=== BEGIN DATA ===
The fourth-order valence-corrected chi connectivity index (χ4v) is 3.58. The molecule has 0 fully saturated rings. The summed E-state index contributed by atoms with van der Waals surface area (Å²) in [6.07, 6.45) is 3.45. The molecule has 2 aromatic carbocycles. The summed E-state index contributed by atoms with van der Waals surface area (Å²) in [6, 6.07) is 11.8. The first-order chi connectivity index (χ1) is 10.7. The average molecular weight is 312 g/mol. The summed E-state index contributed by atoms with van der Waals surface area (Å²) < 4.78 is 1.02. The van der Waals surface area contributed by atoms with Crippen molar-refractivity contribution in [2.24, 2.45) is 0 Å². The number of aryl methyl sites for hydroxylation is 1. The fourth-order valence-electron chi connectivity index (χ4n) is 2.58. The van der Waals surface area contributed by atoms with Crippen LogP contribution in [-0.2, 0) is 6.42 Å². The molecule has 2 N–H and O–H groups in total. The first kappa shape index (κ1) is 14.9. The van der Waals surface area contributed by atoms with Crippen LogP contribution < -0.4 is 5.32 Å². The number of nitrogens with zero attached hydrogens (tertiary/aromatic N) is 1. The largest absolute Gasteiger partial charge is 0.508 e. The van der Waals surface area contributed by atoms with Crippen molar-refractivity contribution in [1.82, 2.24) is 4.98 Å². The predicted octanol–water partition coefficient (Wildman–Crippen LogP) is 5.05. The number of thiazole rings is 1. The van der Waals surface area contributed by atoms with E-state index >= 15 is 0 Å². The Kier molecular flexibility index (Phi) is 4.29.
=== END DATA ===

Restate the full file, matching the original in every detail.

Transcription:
The fourth-order valence-corrected chi connectivity index (χ4v) is 3.58. The molecule has 0 fully saturated rings. The summed E-state index contributed by atoms with van der Waals surface area (Å²) in [6.07, 6.45) is 3.45. The molecule has 2 aromatic carbocycles. The summed E-state index contributed by atoms with van der Waals surface area (Å²) in [6, 6.07) is 11.8. The first-order chi connectivity index (χ1) is 10.7. The average molecular weight is 312 g/mol. The summed E-state index contributed by atoms with van der Waals surface area (Å²) < 4.78 is 1.02. The van der Waals surface area contributed by atoms with Crippen molar-refractivity contribution in [2.24, 2.45) is 0 Å². The number of aryl methyl sites for hydroxylation is 1. The fourth-order valence-electron chi connectivity index (χ4n) is 2.58. The van der Waals surface area contributed by atoms with Crippen LogP contribution in [-0.2, 0) is 6.42 Å². The molecule has 2 N–H and O–H groups in total. The first kappa shape index (κ1) is 14.9. The van der Waals surface area contributed by atoms with Crippen LogP contribution < -0.4 is 5.32 Å². The number of nitrogens with zero attached hydrogens (tertiary/aromatic N) is 1. The largest absolute Gasteiger partial charge is 0.508 e. The van der Waals surface area contributed by atoms with Crippen molar-refractivity contribution in [1.82, 2.24) is 4.98 Å². The predicted octanol–water partition coefficient (Wildman–Crippen LogP) is 5.05. The number of thiazole rings is 1. The van der Waals surface area contributed by atoms with E-state index >= 15 is 0 Å². The Kier molecular flexibility index (Phi) is 4.29.